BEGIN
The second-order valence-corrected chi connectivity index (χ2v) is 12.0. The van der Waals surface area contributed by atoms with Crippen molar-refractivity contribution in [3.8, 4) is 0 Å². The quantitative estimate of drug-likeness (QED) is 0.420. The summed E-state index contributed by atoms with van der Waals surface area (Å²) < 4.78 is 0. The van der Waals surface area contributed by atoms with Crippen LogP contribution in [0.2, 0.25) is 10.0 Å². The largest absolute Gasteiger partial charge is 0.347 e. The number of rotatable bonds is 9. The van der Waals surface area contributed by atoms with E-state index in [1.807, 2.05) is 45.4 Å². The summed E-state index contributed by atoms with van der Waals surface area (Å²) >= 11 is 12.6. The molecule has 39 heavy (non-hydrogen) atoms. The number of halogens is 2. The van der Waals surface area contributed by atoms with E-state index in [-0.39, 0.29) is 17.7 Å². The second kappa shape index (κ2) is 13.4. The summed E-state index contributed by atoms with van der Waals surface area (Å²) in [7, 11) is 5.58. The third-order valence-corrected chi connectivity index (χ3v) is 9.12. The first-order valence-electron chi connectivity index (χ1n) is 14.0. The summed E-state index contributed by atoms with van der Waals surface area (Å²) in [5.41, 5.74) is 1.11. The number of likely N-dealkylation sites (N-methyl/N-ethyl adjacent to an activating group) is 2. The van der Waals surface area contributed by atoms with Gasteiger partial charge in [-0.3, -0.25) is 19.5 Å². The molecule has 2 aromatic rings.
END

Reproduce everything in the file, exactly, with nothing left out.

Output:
The second-order valence-corrected chi connectivity index (χ2v) is 12.0. The van der Waals surface area contributed by atoms with Crippen molar-refractivity contribution in [3.8, 4) is 0 Å². The quantitative estimate of drug-likeness (QED) is 0.420. The summed E-state index contributed by atoms with van der Waals surface area (Å²) < 4.78 is 0. The van der Waals surface area contributed by atoms with Crippen LogP contribution in [0.2, 0.25) is 10.0 Å². The largest absolute Gasteiger partial charge is 0.347 e. The number of rotatable bonds is 9. The van der Waals surface area contributed by atoms with E-state index in [1.807, 2.05) is 45.4 Å². The summed E-state index contributed by atoms with van der Waals surface area (Å²) >= 11 is 12.6. The molecule has 39 heavy (non-hydrogen) atoms. The number of halogens is 2. The van der Waals surface area contributed by atoms with E-state index in [-0.39, 0.29) is 17.7 Å². The second kappa shape index (κ2) is 13.4. The summed E-state index contributed by atoms with van der Waals surface area (Å²) in [7, 11) is 5.58. The third-order valence-corrected chi connectivity index (χ3v) is 9.12. The first-order valence-electron chi connectivity index (χ1n) is 14.0. The summed E-state index contributed by atoms with van der Waals surface area (Å²) in [5.41, 5.74) is 1.11. The number of likely N-dealkylation sites (N-methyl/N-ethyl adjacent to an activating group) is 2. The van der Waals surface area contributed by atoms with Gasteiger partial charge in [-0.3, -0.25) is 19.5 Å². The molecule has 2 aromatic rings.